Why it made our list: Not only will Duffy's fasteners change the way we look at Velcro, but they're also likely to revolutionize many products already on the market. Duffy says his systems can be integrally molded as part of an OEM's product, eliminating assembly costs with a fastening device.
Cost: $1,125 for the basic installation kit
What it is: Originally, the GreenSwitch system was designed for controlling energy use in hospitals and hotels. After reducing energy costs by 25 to 45 percent in those industries, the technology has now entered the consumer market. The wireless system can reduce home energy consumption by turning off all designated light switches, wall plugs and air conditioning with the flip of a switch. After flipping the switch back on, all plugs and systems return to normal modes. The system can be retrofitted in an existing home or added to a new home during construction.
Why it made our list: While other energy-saving devices we reviewed are more tedious, the GreenSwitch system is easy to use. According to GreenSwitch, you'll make up the cost of installing the system within one to two years.
Category: Food and beverage
Company: Exica, Inc.
What it is: Vinturi, which came on the market in February, accelerates the aeration process of wine. When allowed to breathe, wine is able to more fully release its aromas and flavors. While decanters are typically used to aerate wine, the process takes time; Vinturi's patent-pending design speeds it up. To operate the device, wine lovers hold the aerator over their glass and pour their wine through it.
Why it made our list: It's an affordable, convenient way to enrich a glass of wine. Vinturi is used in more than 70 wineries in Sonoma and Napa Valley, California. Though it hasn't been on the market long, creator Rio Sabadicci says his sales topped $1 million in the past two months.
Cost: $1,650 for the jacket; $1,160 for the pants
What it is: Rukka is the first company to integrate Dow Corning's Active Protection System into clothing. Dow Corning's APS is an "intelligent" textile that remains soft and flexible under normal conditions, but hardens instantly upon impact by absorbing and distributing energy away from the area of impact. Rukka built the technology into the SRO Anatomic, an outfit in its line of motowear.
Why it made our list: This technology can benefit athletes around the world by lessening the severity of injury from accidents or severe contact. In addition to sports, Dow Corning says the fabric will also help people working in construction, industrial and skilled trades work. Watch for APS to be woven into many other products in the coming years.
Company: Abbott Diabetes Care
Cost: To be determined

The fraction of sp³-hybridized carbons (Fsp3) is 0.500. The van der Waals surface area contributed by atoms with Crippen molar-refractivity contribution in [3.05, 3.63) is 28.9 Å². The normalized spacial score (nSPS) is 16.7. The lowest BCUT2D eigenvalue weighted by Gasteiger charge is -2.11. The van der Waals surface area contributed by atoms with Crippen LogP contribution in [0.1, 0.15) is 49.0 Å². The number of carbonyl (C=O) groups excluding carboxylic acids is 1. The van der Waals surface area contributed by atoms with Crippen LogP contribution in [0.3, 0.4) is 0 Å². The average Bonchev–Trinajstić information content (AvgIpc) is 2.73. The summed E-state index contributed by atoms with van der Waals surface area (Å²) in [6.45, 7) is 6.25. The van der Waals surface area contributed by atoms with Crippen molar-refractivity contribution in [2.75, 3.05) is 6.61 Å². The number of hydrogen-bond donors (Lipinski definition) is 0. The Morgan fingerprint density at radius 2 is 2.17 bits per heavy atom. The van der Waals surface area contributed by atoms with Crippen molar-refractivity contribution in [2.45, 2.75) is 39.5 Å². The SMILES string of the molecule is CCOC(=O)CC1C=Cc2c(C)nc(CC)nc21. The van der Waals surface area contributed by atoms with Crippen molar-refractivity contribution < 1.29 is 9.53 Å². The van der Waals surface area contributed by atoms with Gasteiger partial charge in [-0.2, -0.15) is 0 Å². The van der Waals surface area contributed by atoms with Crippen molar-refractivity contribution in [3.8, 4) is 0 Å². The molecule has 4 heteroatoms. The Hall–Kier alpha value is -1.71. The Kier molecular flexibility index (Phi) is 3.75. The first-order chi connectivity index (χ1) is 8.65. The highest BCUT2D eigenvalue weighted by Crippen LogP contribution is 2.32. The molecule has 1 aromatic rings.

What it is: The device, designed for adults with diabetes, is designed to discreetly measure glucose levels once per minute without the pain and hassle of conventional blood glucose testing. The Navigator includes a sensor intended to be worn for several days, a transmitter that sends information wirelessly and a receiver about the size of a pager. The receiver, which displays glucose values and rate of change, can be worn on a belt or carried in a pocket or purse. That data is stored for analysis by the user or health care provider.
Why it made our list: Though this system is still under FDA review as an investigational device in the U.S., it has already received European CE Mark approval and has limited availability in Europe. We included the Navigator on our list because it could affect the lives of approximately 246 million people with diabetes across the globe who struggle with maintaining appropriate glucose levels.
Company: Ocean Power Technologies
Cost: Not disclosed
What it is: The PowerBuoy is designed to convert ocean wave energy into useable electrical power for utility-scale, grid-connected applications. The buoy has already undergone ocean testing in both the Atlantic and Pacific oceans, and is operating off the coast of New Jersey. In addition, Ocean Power Technologies is in the process of fulfilling three more contracts, including one for the U.S. Navy in Hawaii. The other two contracts will take the PowerBuoy system abroad to Scotland and Spain. All three systems are on schedule to be deployed in 2008.
Why it made our list: According to some projections, wave energy has the potential to provide between five and 10 percent of the nation's energy supply someday. In the meantime, technical and financial obstacles still remain. Harvesting the ocean's energy is also opening up a debate among fisherman who say it could damage their industry and the environment, not to mention aesthetics.